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Speeches & Transcripts

Congratulatory Remarks by Ms. Joyce Msuya at the 2015 International Conference on Climate Finance and Industry

October 28, 2015

Joyce Msuya, World Bank Special Representative, Republic of Korea 2015 International Conference on Climate Finance and Industry Incheon, Korea, Republic of

As Prepared for Delivery

Incheon government has been very active in fighting climate change by actively participating in global reduction in GHG emissions as well as providing platforms where countries can gather to discuss climate change issues. Other than hosting the GCF and other international organizations, Incheon government plans to reduce city-wide emission by 30% by 2020.

Since the inception of the GCF, the World Bank Group has been sharing its experience in climate finance operations. In July, the World Bank, which serves as the interim Trustee to the GCF, was accredited as an implementing entity with intermediary functions to the GCF.

This year is a critical year as the international community negotiates the international agreements that will help the world address the urgency of limiting the global average temperature increase to 2 °C above pre-industrial level.

As climate change affects us all, all countries face the challenge of how best to place their economies and societies on a low-carbon, climate-resilient development path. Both public and private financial institutions have a critical role to play in channeling short and long-term financing to investments to support implementation of such pathways.

The World Bank Group counted around US$12 billion in climate finance for 2014, around 20% of the total funds. The group has been continuously increasing the funds for climate change. From green bonds that the World Bank Group issues, there are new products to support development finance on climate change.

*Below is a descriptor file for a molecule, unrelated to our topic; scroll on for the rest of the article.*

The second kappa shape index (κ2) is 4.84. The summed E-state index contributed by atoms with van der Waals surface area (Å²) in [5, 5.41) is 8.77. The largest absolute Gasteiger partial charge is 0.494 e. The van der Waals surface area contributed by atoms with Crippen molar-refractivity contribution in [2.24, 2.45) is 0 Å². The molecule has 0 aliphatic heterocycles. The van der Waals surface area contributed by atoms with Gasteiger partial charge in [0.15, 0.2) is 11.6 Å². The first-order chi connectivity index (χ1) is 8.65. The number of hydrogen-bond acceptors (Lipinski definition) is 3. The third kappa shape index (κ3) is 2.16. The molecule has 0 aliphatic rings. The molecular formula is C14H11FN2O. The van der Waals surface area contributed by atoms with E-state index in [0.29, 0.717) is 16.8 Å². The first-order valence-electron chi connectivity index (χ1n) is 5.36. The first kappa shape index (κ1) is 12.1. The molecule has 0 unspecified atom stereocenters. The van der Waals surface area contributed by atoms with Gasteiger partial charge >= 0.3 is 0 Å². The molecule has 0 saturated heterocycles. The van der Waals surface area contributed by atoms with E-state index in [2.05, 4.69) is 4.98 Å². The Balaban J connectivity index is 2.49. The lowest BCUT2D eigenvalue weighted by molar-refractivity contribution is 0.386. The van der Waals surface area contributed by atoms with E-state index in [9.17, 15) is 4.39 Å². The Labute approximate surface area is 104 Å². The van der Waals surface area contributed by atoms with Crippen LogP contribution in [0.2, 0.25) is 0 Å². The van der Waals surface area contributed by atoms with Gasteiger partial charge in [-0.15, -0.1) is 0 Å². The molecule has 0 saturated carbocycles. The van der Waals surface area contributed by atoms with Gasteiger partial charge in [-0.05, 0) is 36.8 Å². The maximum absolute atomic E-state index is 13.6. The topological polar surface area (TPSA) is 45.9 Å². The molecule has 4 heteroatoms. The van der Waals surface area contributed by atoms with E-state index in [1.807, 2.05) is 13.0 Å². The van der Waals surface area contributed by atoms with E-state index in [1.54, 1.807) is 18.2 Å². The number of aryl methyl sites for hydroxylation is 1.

In the recent Climate Finance Ministerial Meeting which took place earlier in the month in Peru, World Bank announced that it would, provided support of its Governors, grow climate finance by a third, from 21% to 28% of annual commitments by 2020. If financial capacity is maintained at today’s level in real terms, this means reaching $16 bn/year public finance.

The expansion will contribute to the overall funding promise made by developed countries to finance $100 billion per year by 2020. The increase will also help to support restoration of degraded forests, renewable energy, and enhanced water security, among other initiatives.

Understanding the importance of catalyzing private sector investment in mitigating climate change and expanding climate finance, IFC, a member of the World Bank Group, and the largest global development institution focused exclusively on the private sector in developing countries has the following 3 focuses: i) renewable energy – direct investment in FY14 has reached over US$1 billion with a total project size of US$8.8 billion, ii) resource efficiency and iii) innovation finance – issue of green bonds.

Since 2005, IFC has committed more than US$13 billion in climate related investments with US$11 billion in long term financing. In FY14, 117 climate related projects were approved with total of US$2.5 billion.

As one of the World Bank Group vice presidents put it, ‘failure to address climate change threatens to roll back decades of development pose a serious threat to our shared prosperity’. 

I hope this forum will provide stakeholders from across the financial community with the opportunity to discuss innovative ways to catalyze climate finance that will ensure sustainable investments consistent with a low-carbon, climate resilient future.

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